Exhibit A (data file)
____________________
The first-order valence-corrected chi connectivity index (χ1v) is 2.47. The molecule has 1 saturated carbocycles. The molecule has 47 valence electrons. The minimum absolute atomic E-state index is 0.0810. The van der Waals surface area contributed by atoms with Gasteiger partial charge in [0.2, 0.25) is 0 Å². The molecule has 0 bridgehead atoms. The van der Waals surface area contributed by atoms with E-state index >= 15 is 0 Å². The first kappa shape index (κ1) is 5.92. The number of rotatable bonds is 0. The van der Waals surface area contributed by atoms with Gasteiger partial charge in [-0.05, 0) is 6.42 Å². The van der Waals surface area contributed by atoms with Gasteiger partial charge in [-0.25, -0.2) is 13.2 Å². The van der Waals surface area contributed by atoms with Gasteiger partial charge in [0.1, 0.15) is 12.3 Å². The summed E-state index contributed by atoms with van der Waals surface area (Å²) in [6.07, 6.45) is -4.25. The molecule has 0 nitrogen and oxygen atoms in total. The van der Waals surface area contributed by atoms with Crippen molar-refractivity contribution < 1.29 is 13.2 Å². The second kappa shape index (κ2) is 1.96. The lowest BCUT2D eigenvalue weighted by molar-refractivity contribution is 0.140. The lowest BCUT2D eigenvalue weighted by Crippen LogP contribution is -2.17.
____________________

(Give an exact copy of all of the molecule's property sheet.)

The first-order valence-corrected chi connectivity index (χ1v) is 2.47. The molecule has 1 saturated carbocycles. The molecule has 47 valence electrons. The minimum absolute atomic E-state index is 0.0810. The van der Waals surface area contributed by atoms with Gasteiger partial charge in [0.2, 0.25) is 0 Å². The molecule has 0 bridgehead atoms. The van der Waals surface area contributed by atoms with E-state index >= 15 is 0 Å². The first kappa shape index (κ1) is 5.92. The number of rotatable bonds is 0. The van der Waals surface area contributed by atoms with Gasteiger partial charge in [-0.05, 0) is 6.42 Å². The van der Waals surface area contributed by atoms with Gasteiger partial charge in [-0.25, -0.2) is 13.2 Å². The van der Waals surface area contributed by atoms with Gasteiger partial charge in [0.1, 0.15) is 12.3 Å². The summed E-state index contributed by atoms with van der Waals surface area (Å²) in [6.07, 6.45) is -4.25. The molecule has 0 nitrogen and oxygen atoms in total. The van der Waals surface area contributed by atoms with Crippen molar-refractivity contribution < 1.29 is 13.2 Å². The second kappa shape index (κ2) is 1.96. The lowest BCUT2D eigenvalue weighted by molar-refractivity contribution is 0.140. The lowest BCUT2D eigenvalue weighted by Crippen LogP contribution is -2.17.